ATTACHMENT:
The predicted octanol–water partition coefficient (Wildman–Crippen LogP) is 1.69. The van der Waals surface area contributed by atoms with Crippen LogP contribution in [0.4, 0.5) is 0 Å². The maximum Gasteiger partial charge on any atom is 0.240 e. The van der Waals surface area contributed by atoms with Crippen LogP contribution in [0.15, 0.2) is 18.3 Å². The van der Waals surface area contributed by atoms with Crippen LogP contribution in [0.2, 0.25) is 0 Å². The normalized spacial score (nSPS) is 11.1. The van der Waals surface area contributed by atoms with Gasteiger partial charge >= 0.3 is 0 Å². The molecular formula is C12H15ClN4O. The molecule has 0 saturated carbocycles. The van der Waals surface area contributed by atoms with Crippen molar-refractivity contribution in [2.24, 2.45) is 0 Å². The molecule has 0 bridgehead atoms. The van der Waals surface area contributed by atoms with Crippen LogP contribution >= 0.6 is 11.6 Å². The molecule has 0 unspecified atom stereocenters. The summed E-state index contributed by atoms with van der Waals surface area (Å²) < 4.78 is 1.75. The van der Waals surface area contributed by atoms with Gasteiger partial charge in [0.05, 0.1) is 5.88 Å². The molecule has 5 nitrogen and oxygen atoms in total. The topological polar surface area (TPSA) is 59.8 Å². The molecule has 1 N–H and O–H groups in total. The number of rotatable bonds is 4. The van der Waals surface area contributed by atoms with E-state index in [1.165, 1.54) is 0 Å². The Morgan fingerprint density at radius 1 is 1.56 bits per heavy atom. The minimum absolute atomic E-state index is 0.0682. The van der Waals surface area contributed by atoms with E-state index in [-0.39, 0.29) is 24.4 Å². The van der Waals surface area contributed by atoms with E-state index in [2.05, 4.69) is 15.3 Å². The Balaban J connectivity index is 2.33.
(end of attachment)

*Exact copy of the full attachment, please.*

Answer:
The predicted octanol–water partition coefficient (Wildman–Crippen LogP) is 1.69. The van der Waals surface area contributed by atoms with Crippen LogP contribution in [0.4, 0.5) is 0 Å². The maximum Gasteiger partial charge on any atom is 0.240 e. The van der Waals surface area contributed by atoms with Crippen LogP contribution in [0.15, 0.2) is 18.3 Å². The van der Waals surface area contributed by atoms with Crippen LogP contribution in [0.2, 0.25) is 0 Å². The normalized spacial score (nSPS) is 11.1. The van der Waals surface area contributed by atoms with Gasteiger partial charge >= 0.3 is 0 Å². The molecular formula is C12H15ClN4O. The molecule has 0 saturated carbocycles. The van der Waals surface area contributed by atoms with Crippen molar-refractivity contribution in [2.24, 2.45) is 0 Å². The molecule has 0 bridgehead atoms. The van der Waals surface area contributed by atoms with Crippen LogP contribution >= 0.6 is 11.6 Å². The molecule has 0 unspecified atom stereocenters. The summed E-state index contributed by atoms with van der Waals surface area (Å²) < 4.78 is 1.75. The van der Waals surface area contributed by atoms with Gasteiger partial charge in [0.05, 0.1) is 5.88 Å². The molecule has 5 nitrogen and oxygen atoms in total. The topological polar surface area (TPSA) is 59.8 Å². The molecule has 1 N–H and O–H groups in total. The number of rotatable bonds is 4. The van der Waals surface area contributed by atoms with E-state index in [1.165, 1.54) is 0 Å². The Morgan fingerprint density at radius 1 is 1.56 bits per heavy atom. The minimum absolute atomic E-state index is 0.0682. The van der Waals surface area contributed by atoms with E-state index in [-0.39, 0.29) is 24.4 Å². The van der Waals surface area contributed by atoms with E-state index in [2.05, 4.69) is 15.3 Å². The Balaban J connectivity index is 2.33.